How do you view God?
Do you see Him as a Holy Judge-King?
Perhaps you view Him as a Loving Father-Savior.
Or maybe you like to take a “balanced approach.”
I ask because an acquaintance of mine recently wrote an article entitled “Should We Dress for Church Like We’re Meeting with the President?” In the article he makes the observation that,
“There is a kernel of truth that surfaces when comparing a meeting with the president to our ‘Sunday’s best’ for God. The disturbing reality of this parallel is what it actually does reflect — a sterile meeting with a stranger and the complete absence of any real relationship and transparency. This illustration exposes the nominal Christian’s relationship to God — distant, infrequent, formal, absent of any true affection, and void of any real relationship apart from an official appointment on Sunday morning. I wonder if those who use this argument wear their ‘Sunday’s best’ when they meet with God through His word on Monday morning or Thursday evening? It leaves me wondering who they are really dressing up for? Perhaps it’s a high view of the corporate gathering, or possibly it’s a disconnect stemming from a false dichotomy.”
I am very passionate on the subject of worship because not only is it something I take very seriously in my own life, but also because how we worship God reveals what we believe Him to be. That revelation should be a dramatically important grapple-moment in our lives – especially when “what we believe God to be” does not fit His revelation in Scripture. When Who God is and how we view Him don’t match up, we have a profound problem with sweeping implications – not only for worship but for every facet of our lives.
Let me lead into this short discussion with the observation that I agree with most of what Steve Hafler wrote in his article. And something tells me that he would agree with mine. Of course, that’s left to be seen. I think the difference of application grows from a misunderstanding of what a “balanced approach” to God actually is.
Who is God?
In one sense, God is completely “other.” He is not understandable to our mortal minds. But beautifully He has stooped to reveal Himself in nature and – more poignantly – in Scripture. Through this revelation He uses ideas and descriptions that His creation can understand. He’s a King, a Father, a Savior, a Judge, a Shepherd, a Brother, a Friend. He’s a Comforter, Prince, Prophet, Advocate, and Priest. He also divulges that He simultaneously can love and hate. He accepts and rejects. He is jealous and gracious. He’s the most dynamic, eclectic mix of multi-faceted perfection in the universe.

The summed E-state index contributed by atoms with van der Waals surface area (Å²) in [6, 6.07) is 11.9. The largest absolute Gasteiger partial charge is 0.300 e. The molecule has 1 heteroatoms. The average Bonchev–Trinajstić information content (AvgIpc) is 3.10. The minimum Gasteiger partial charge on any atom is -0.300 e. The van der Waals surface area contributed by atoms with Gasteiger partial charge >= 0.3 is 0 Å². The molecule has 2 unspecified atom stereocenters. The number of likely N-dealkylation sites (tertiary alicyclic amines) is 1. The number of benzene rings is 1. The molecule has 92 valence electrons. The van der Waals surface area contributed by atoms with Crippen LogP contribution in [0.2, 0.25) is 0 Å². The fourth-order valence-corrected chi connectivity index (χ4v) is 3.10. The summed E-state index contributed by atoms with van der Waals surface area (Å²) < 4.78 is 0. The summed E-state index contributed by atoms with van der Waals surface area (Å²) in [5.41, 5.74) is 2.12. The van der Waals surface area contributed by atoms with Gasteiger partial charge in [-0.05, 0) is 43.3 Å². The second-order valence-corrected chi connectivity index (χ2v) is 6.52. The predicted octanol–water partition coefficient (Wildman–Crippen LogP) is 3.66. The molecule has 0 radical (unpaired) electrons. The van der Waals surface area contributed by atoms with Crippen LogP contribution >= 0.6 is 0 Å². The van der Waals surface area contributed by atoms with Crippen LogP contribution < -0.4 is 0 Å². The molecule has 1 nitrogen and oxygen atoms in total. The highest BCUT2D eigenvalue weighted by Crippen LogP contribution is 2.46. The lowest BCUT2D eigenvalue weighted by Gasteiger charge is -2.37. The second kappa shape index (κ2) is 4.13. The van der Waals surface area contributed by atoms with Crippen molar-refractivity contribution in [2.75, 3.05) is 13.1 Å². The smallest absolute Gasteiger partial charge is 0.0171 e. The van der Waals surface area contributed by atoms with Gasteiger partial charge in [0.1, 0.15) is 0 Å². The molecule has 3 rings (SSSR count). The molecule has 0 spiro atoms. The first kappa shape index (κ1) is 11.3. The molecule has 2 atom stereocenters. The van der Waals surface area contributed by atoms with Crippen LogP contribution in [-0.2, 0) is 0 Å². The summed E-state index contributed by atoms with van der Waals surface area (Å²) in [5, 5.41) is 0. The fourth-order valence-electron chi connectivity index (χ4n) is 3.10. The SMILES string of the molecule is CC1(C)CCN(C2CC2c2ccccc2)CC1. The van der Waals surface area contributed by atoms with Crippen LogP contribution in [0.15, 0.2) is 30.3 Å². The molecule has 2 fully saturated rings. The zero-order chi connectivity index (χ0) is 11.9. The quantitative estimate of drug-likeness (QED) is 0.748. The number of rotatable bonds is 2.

It’s for this very reason that so many people don’t view Him the right way.
What’s a Truly Balanced Position?
1. One common approach is to see God solely as the condemning and holy Judge of the universe. This is an appropriate understanding of His nature, but to embrace this view alone denies His other attributes.
2. A pendulum swing away is the person who focuses only on God’s loving mercy and grace. Again, this is appropriate . . . but not in a vacuum.
3. So then we have the balanced approach. This attempts to incorporate all that God is into a singular “middle position.” However, this view often has a very dangerous outcome. By mediating God’s attributes into a “middle of the road” approach, we must water down His divine extremes. We’re left with a god who is loving and angry, but who looks and acts very much like we do. In fact, he just so happens to love and fight for our greatest passions. But this “balanced on the fence” view of God also denies the extremes in His Persons.
4. However, a biblically balanced position does not mediate God’s extremes. It accepts and responds appropriately to them as they are. Unfortunately, responding dynamically to such an awesome God can be tiring. For this reason, I believe most people find it easier to accept the version of God that appeals to them the most – whether that be an extreme side or a mild middle.
How Should this Affect My Life?
1. When I view God only as Angry Judge, I am motivated to “do” a lot. My words and deeds must be finely tuned in order to perfectly align to His prescribed will (or presumed will) lest I anger the Judge and receive condemnation. Legalism and Pharisaism are the most prevalent outgrowth of this type of thought. Typically people who see God this way seem to “know” a lot about Him, but see little need for a deep, intimate relationship. Who does that with a judge? This is the group Mr. Hafler referred to in the above quote.
2. On the other hand, when I see only a Loving God devoid of righteous anger, I tend to believe He treats me the way I treat people I’m infatuated with. I ignore their shortcomings, encourage their strengths, and avoid conflict at all costs. Arminianism, Easy Believism, and the Prosperity Gospel are a few versions of a life lived with this God-conception. This philosophy generates high emotion but low real knowledge of God. Isn’t this true of puppy love – a lot of emotion, but very little real or experiential knowledge?